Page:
- Adam Glanzman/Daily
By Colleen Thomas, Daily Sports Editor
Published March 20, 2013
In the rear of a Mississauga, Ont. home, there’s no frozen pond for a young Canadian athlete to skate around, nor a pool for kids to enjoy in the summertime. Instead, a green and red, half-length basketball court sits in the yard waiting for someone to pick up a basketball and play.
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Lined by a fence and surrounded with trees, the court was built in lieu of a swimming pool or a putting green. The two boys at that house just loved to play hoops — it was an easy choice.
It’s an unfamiliar sight for a household in a nation where hockey dominates youth sports, but at this house, in place of a hockey stick or helmet, there are basketballs and a backyard hoop. Welcome to Nik Stauskas’ playground.
Basketball has always been a large part of the Michigan freshman guard’s life — his brother, Peter, and his father, Paul, both played hoops. Both had immense influence on his life. But then there’s the backyard court where Nik would spend hours a day working on his game.
He’d go out there to shoot or play some one-on-one and relentlessly practice shooting drills there on Christmas and Thanksgiving.
It’s on that court where Nik became one of the best shooters in Canada.
None of that would’ve happened if he didn’t have that backyard hoop. So when most Canadian boys were tying their skates, Nik was spending his time perfecting his shot — a shot, and a game, that took over his life.
For Nik, choosing basketball as his sport of choice took a matter of moments.
Nik joined Ausra Sports Club in Toronto, a Lithuanian basketball team coached by his uncle, Vic Simkus, when he was 7 years old. Joining a bunch of his friends that he knew from Lithuanian Saturday school, Nik was introduced to his first taste of organized basketball.
Paul had played in the same league when he was younger, so Nik was bound to join at some point. And it helped that Nik was tall for his age.
So as a part of his first team, Nik and Ausra Sports Club traveled across the United States to play against other Lithuanian club teams, and Nik loved playing games with his friends from school.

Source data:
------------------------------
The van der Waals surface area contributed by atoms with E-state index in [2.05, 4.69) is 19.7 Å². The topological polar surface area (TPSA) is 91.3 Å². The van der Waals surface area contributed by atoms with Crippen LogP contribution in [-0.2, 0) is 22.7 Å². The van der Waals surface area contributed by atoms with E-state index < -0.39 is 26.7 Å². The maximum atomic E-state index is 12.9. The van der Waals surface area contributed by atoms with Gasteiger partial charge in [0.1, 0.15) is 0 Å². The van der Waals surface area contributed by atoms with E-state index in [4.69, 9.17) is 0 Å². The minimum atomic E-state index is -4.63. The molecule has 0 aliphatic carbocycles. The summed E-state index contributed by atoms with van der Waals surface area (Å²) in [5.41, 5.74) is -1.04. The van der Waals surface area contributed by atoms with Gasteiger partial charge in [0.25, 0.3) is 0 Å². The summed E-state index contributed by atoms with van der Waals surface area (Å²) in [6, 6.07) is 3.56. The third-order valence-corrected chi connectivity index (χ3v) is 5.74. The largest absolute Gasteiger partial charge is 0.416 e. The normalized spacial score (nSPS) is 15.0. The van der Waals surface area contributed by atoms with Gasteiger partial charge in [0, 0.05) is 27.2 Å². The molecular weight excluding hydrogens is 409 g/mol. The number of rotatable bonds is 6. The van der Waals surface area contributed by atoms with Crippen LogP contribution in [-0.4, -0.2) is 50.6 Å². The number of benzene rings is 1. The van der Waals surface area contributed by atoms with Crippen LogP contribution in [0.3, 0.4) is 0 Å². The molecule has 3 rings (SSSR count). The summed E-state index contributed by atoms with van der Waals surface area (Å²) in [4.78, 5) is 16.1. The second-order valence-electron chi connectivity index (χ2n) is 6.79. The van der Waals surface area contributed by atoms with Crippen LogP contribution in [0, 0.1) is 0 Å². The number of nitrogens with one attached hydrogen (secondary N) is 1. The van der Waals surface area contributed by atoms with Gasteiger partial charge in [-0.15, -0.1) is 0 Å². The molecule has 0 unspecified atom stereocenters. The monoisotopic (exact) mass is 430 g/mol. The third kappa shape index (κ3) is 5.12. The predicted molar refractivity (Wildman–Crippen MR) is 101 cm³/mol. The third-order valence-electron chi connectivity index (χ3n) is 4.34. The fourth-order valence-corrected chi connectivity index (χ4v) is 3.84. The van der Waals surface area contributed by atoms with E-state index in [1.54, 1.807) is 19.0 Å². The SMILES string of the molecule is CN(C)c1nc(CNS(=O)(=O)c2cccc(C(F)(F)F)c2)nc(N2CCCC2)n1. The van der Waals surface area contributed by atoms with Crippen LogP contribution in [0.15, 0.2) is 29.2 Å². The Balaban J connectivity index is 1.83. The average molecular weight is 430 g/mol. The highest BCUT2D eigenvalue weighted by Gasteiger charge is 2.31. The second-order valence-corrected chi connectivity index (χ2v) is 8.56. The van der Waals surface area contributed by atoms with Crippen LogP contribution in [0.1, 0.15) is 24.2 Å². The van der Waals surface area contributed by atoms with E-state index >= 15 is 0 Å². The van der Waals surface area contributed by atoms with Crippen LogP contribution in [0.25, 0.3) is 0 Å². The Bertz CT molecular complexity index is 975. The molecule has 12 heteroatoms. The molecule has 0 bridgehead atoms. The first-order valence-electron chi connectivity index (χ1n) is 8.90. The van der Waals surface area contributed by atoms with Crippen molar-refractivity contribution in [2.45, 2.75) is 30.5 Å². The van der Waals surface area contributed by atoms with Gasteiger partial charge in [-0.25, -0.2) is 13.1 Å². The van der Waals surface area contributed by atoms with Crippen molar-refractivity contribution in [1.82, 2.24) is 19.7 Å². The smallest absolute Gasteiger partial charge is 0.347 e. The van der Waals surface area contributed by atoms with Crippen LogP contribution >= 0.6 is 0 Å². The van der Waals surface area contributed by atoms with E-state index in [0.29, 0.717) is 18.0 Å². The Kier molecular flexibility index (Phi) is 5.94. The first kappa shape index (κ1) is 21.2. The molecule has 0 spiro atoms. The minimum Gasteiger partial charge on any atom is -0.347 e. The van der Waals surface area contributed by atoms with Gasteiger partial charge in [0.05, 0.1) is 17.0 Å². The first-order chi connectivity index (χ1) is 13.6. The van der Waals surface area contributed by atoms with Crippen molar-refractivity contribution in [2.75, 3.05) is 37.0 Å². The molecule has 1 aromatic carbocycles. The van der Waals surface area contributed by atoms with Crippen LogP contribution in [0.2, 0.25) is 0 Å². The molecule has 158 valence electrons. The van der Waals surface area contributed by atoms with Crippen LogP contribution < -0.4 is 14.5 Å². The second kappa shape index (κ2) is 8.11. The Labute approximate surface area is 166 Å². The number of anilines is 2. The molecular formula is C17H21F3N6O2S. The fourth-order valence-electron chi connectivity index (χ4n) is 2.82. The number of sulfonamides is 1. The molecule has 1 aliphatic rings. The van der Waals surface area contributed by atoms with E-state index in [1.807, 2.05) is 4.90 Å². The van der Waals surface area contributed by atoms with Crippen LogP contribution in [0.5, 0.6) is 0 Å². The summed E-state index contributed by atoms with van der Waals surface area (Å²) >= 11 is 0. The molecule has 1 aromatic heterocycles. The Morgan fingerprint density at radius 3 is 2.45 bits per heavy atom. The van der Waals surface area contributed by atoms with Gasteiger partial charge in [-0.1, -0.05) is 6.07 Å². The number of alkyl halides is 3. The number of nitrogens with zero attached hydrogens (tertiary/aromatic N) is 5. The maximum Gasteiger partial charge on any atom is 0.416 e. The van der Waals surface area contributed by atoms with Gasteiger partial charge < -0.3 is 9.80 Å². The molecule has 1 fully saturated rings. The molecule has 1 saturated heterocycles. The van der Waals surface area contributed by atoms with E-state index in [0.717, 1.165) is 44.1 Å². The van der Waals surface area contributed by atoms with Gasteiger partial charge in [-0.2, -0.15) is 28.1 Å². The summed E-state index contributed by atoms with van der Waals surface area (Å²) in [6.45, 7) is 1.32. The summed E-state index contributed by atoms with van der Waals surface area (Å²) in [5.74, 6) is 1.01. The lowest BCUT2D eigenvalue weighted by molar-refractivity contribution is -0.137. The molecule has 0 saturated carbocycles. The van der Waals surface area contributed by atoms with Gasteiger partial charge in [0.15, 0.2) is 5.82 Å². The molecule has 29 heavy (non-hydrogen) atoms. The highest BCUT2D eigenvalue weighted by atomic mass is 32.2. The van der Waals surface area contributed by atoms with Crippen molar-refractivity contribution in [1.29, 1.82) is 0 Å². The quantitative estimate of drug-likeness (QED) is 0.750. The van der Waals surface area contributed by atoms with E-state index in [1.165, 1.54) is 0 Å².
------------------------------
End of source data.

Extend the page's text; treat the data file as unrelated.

Then Nik began to take to the court on a regular basis. In 2002, the summer before fourth grade, Nik started working on his shot. Every day, he’d go outside for three or four hours to shoot and dribble by himself. Nobody forced him to practice — Nik just played for the love of the game.
And Halloween 2003 sold him on his newfound passion. Nik, in fifth grade at the time, went to a Toronto Raptors game at the Air Canada Centre. The Raptors were holding an open practice for fans before playing the Washington Wizards that night.
Sitting front row at open practice, Nik was approached by a team official and asked if he’d want to shoot around with Vince Carter, and of course, the elated 10 year old agreed. Nik went on to sink a 3-pointer and a couple of free throws against one of his favorite players, and after that, he knew he wanted to play in the NBA.
“The crowd cheering and him playing with one of his childhood idols put him over the top and fell in love,” Paul said. “From that point on, he literally didn’t go anywhere without a basketball.”
Since he was so tall in elementary school, Nik didn’t really have to work on the aesthetics of his shot. If the ball went in, his coaches were happy. So Nik just chucked the ball up.
“Back then, I had a really weird and awkward form,” Nik said. “It was a really ugly shot but it would go in. Up until high school, I was shooting with two hands. It worked, but it was a really weird-looking shot.”
Paul understood that elementary-school boys weren’t big or strong enough to shoot the ball with one hand, but Nik continued this form into middle school. Even as he got stronger, Nik was still shooting with two hands at age 13.
Both Paul and Nik knew that if Nik was going to continue on in the basketball world, the weird-looking shot had to go.
So when Nik would go outside to work on his shot, Paul followed. While Nik started to work on shooting with one hand, Paul gave pointers. While Nik did shooting drills, Paul was his rebounder. While Nik worked on his range, Paul was there to catch his airballs.
Even as early as fifth grade, Nik impressed coaches. When Nik joined an AAU squad, Grassroots Canada coached by Ro Russell and Anthony Otto, they immediately noticed Nik’s drive and had him compete in intrasquad games against some of the older players.